Be aware of your cholesterol profile


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This article was published 10/12/2021 (293 days ago), so information in it may no longer be current.

People often ask me what they can do to lower their cholesterol levels.

Blood cholesterol is a waxy substance produced mostly by our liver and makes up 80 per cent of the cholesterol in your bloodstream. A small amount of cholesterol is absorbed from the foods we eat. Our bodies do require cholesterol but having too much can lead to problems such as plaque deposits in arteries.

There are two types of cholesterol. High density lipoprotein (HDL) is known as the “good” cholesterol that carries the bad cholesterol from your arteries to the liver for disposal. Low density lipoprotein (LDL) or “bad” cholesterol carries cholesterol from your liver to your body’s cells. If you have too much LDL cholesterol it can build up in your arteries and may lead to a heart attack or stroke. Adding soluble fibre to your diet in the form of apples, for example, can help you reduce your LDL (bad) cholesterol levels.

When looking at your cholesterol profile, you want to have more good than bad cholesterol. Dietary cholesterol is found in foods of animal origin, such as meats, eggs and dairy products. By contrast, plant-based foods such as fruits and vegetables do not contain cholesterol.

To combat elevated cholesterol levels, especially LDL, what you eat and whether you exercise can have an impact. You want to aim to have less saturated fat (processed and fatty meats, processed foods and high fat dairy) and more whole grains, fruits and vegetables. Choose poly or mono-unsaturated fats and oils such as canola or olive oils.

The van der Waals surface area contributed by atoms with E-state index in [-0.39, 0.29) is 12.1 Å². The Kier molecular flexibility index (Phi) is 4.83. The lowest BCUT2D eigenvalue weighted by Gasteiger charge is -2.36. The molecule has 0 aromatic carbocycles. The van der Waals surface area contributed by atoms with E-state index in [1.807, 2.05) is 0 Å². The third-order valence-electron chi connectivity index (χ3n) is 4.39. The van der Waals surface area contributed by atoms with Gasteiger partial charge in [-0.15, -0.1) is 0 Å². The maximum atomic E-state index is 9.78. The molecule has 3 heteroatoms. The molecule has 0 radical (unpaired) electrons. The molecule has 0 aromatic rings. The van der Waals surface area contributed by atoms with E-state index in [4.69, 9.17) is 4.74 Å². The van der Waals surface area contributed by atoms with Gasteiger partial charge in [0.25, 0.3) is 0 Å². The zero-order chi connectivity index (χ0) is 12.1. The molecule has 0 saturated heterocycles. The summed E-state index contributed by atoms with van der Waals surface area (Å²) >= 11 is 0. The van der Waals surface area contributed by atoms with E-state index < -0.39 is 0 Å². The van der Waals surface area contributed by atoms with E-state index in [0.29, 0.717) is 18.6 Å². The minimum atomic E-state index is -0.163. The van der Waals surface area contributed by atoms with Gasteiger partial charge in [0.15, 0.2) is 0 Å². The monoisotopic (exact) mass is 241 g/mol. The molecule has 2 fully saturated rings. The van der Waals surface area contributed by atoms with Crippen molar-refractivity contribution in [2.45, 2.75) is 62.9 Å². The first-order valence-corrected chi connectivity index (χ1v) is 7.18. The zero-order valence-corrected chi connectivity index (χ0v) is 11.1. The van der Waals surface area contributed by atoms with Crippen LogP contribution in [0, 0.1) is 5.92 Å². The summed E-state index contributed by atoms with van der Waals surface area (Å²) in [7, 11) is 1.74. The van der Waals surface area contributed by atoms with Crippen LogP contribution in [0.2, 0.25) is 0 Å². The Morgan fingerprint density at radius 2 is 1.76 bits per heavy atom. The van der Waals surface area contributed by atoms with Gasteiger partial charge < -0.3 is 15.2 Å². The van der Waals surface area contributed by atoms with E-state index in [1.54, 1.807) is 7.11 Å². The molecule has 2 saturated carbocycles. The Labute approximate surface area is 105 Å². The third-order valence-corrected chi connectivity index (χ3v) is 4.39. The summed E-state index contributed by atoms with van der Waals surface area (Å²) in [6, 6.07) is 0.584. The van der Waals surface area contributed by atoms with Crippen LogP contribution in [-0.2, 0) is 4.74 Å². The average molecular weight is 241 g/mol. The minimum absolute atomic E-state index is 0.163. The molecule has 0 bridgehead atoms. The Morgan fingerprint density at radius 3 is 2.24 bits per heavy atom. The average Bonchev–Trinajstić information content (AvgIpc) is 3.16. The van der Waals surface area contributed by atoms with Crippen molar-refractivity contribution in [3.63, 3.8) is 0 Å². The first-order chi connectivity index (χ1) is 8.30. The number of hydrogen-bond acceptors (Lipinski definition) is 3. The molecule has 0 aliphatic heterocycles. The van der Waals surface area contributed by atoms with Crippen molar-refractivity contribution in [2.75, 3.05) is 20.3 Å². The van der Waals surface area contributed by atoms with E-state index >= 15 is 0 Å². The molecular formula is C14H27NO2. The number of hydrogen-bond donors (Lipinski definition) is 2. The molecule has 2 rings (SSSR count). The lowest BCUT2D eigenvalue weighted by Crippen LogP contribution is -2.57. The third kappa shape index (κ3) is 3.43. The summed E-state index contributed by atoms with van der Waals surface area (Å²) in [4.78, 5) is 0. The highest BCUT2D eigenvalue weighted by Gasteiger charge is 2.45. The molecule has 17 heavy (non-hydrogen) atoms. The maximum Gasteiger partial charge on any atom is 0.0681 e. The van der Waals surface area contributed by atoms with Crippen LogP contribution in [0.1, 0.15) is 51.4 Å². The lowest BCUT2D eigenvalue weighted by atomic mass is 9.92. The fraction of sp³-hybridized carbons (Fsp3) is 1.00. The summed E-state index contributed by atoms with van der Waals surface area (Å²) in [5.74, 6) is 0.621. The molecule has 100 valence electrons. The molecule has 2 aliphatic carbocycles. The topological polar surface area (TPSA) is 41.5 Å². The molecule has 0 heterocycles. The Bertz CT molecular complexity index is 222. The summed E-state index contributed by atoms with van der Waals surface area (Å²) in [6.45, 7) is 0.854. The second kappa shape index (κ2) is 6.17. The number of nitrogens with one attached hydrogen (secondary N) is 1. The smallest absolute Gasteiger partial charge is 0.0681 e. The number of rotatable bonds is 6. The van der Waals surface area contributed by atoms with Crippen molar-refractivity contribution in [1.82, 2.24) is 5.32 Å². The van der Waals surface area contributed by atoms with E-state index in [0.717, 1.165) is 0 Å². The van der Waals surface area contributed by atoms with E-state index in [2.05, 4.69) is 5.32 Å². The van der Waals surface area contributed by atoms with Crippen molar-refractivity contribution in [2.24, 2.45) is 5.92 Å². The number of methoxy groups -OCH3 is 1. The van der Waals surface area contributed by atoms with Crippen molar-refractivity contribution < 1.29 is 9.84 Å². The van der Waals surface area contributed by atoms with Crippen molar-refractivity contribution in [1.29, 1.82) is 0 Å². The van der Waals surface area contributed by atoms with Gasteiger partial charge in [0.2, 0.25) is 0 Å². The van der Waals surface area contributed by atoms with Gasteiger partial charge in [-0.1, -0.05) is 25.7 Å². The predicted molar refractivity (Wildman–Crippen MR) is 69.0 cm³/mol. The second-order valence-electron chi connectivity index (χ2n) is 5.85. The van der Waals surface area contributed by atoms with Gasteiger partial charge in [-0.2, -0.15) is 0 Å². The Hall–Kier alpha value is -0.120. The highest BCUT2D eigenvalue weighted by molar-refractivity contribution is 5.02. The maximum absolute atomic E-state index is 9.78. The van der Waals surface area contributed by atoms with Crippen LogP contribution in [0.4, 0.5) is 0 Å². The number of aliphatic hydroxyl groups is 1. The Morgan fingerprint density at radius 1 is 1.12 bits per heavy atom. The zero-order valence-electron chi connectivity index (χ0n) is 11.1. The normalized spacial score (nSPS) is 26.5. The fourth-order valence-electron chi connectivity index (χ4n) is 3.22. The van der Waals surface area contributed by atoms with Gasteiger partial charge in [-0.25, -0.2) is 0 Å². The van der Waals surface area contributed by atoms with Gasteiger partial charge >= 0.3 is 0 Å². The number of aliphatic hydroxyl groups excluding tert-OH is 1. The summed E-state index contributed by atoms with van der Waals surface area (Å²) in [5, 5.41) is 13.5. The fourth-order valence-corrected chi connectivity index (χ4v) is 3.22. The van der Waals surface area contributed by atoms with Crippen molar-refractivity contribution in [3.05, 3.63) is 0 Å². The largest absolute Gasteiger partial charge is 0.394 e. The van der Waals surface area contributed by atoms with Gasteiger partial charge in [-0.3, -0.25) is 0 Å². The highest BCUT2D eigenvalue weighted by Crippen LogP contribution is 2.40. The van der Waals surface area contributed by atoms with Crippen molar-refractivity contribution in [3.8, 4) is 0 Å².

The one food I always recommend is ground flaxseed (aim for two tablespoons per day). It can be added to cereals, yogurt, beverages, salads, casseroles and more. Adding more soluble fibre to your diet can also help, such as oats, oat bran, apples, avocadoes, lentils and potatoes.

Cholesterol is also affected by age, family history, body weight, smoking, diabetes and physical activity. Regular physical activity can dramatically affect your lipid profile.

A strong family history of high blood lipids means that you will have to work extra to keep your values in check. If you have been diagnosed with high cholesterol, please check out the Dietitians of Canada website for resources.

Lisa Lagasse is a registered dietitian and community correspondent for Charleswood. Email her at

Lisa Lagasse

Lisa Lagasse
Charleswood community correspondent

Lisa Lagasse is a registered dietitian and community correspondent for Charleswood. Email her at or find her on Twitter: @LisaRD42324393

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